UK debt could total £6.7 trillion by 2023, rising to nearly 260% of GDP

Nov 13, 2018

  • UK debt as a % of GDP is predicted to rise to match the levels seen during the financial crisis by 2023, assuming a smooth Brexit transition
  • Total debt repayments could rise in cash terms from a little above £150 billion in 2017 to around £250 billion by 2023 if interest rates rise to 2%
  • Low income households will be most likely to suffer financial stress due to rising debt interest payments.  More needs to be done to raise awareness and prevent unsafe lending levels

The UK’s total debt stock is projected to reach £6.7 trillion by 2023, rising from £5.1 trillion in 2017, according to new analysis by PwC. While the government is likely to continue to reduce the size of its debt relative to GDP over the next five years, households and companies are both expected to borrow at a faster rate than economic growth. The net effect will be a gradual rise in the economy’s total debt-to-GDP ratio from 252% in 2017 to just under 260% in 2023.

Although the projected increase in the UK’s debt stock and the rise in debt repayments are relatively modest, they will come on top of already high levels of debt. Total UK debt stock grew steadily from below 200% of GDP at the turn of the millennium to around 260% by the time of the global financial crisis. By 2023, total debt could again be approaching this level.

John Hawksworth, chief economist at PwC, says:

“While the financial crisis led to the private sector deleveraging, we’ve seen a change in behaviour among households and non-financial companies since 2015, when they began to accumulate debt at a faster rate than nominal GDP growth.

“The unusual amount of uncertainty facing the UK economy in 2018-19 due to Brexit, London’s stumbling housing market and the likelihood of further interest rate increases, means a pause in debt accumulation relative to GDP is possible in the short term. But if a smooth Brexit transition is agreed with the EU and UK business and consumer confidence recovers, the private sector is likely to resume faster rates of borrowing that could cause the debt stock to rise further relative to GDP.”

UK debt stock projections

Sectors

Debt in cash terms (£ trillion)

Debt as % of GDP

 

2017

2023

2017

2023

Households

1.9

2.6

94%

100%

General government

1.5

1.8

75%

69%

Non-financial companies

1.7

2.4

83%

91%

Total

5.1

6.7

252%

259%

Source: ONS data for 2017, PwC main scenario projections for 2023

In addition to considering potential movements of the debt stock, PwC has also analysed potential paths for debt interest payments.

In its main scenario, PwC assumes the Bank of England will raise its base rate to 2% by 2023, in line with the Bank’s estimate for the long-run neutral interest rate. An additional 125 basis points on the rate over the next five years would increase debt servicing costs for all three sectors of the economy, so that total debt repayments could rise in cash terms from a little above £150 billion in 2017 to around £250 billion by 2023. As a proportion of GDP, this represents an increase from 7.7% to 9.6%.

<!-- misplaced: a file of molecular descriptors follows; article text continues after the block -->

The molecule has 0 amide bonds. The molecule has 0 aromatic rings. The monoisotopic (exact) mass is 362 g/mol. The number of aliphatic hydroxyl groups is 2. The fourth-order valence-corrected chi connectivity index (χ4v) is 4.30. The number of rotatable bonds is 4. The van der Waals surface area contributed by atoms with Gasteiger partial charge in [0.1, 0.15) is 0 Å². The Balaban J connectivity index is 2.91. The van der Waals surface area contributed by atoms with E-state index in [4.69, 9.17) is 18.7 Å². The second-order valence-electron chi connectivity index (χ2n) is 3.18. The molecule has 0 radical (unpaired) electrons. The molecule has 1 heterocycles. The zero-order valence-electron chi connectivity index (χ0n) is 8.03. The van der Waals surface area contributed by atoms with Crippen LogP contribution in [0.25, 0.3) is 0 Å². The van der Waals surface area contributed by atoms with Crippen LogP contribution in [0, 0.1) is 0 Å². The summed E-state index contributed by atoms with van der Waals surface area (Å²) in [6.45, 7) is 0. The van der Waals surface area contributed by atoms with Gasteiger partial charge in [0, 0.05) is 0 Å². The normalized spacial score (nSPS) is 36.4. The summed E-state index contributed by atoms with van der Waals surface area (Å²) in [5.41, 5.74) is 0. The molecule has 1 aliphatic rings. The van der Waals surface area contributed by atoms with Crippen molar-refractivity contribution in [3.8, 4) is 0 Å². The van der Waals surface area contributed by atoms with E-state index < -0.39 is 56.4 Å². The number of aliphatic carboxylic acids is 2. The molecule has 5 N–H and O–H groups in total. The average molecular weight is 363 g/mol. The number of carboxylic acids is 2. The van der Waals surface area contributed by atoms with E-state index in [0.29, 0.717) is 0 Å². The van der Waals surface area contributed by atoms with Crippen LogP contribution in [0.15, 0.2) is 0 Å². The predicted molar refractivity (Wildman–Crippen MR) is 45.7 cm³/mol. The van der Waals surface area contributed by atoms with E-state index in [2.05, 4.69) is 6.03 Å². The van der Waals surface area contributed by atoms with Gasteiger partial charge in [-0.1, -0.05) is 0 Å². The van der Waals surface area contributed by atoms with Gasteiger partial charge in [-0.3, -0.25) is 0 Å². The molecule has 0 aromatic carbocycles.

Projections for UK debt repayments in 2023

Sectors

Debt repayments in cash terms (£ billion)



 

2017

2023 (main scenario)

2023 (low growth scenario)

2023 (high growth scenario)

Households

66

104

76

125

General government

41

47

41

52

Non-financial companies

50

96

68

126

Total (£bn)

157

247

186

304

Total as % of GDP

7.7%

9.6%

7.5%

11.2%

Source: ONS data and PwC scenarios

Taking a closer look at household debt, the Bank of England suggests banks loosened lending conditions in 2015 and this, along with the launch of the government’s Help to Buy initiative, appears to have triggered a modest acceleration in mortgage lending growth since 2015.

But the more significant increase came from unsecured debt. The first reason for this is the rise in the value of outstanding student loans, which have grown from around 10% of non-mortgage debt in mid-2010 to more than 23% by late 2017, thanks to the tripling of the upper limit for annual tuition fees to £9,000 in 2012. The second is the creation of new borrowing agreements to finance car purchases.

In the short term, the combination of slow growth in mortgage debt and a moderation in unsecured lending growth (other than student loans) means that the total debt to disposable income ratio is likely to remain at current levels, but a revival in the housing market from the start of the next decade could push it up again.

Mike Jakeman, senior economist at PwC, adds:

“Households with ‘problem debt’ are disproportionately concentrated among those with low incomes. These households are particularly vulnerable to rate increases, with around 60% of low-income households that face difficulties servicing their debts doing so because of higher repayment costs, rather than falling incomes. We’ve found that these households are more likely to use credit to purchase essential items, which suggests that they have little flexibility to reduce their dependency on debt as the cost of loans rises. This means that, for some, the UK economy’s appetite for debt remains a risk.

“There are ways in which rising debt levels can be mitigated, such as improving awareness around managing household finances and ensuring there are policies and regulations in place to prevent unsafe levels of lending.  Government and employers have an important role to play.”

Ends.

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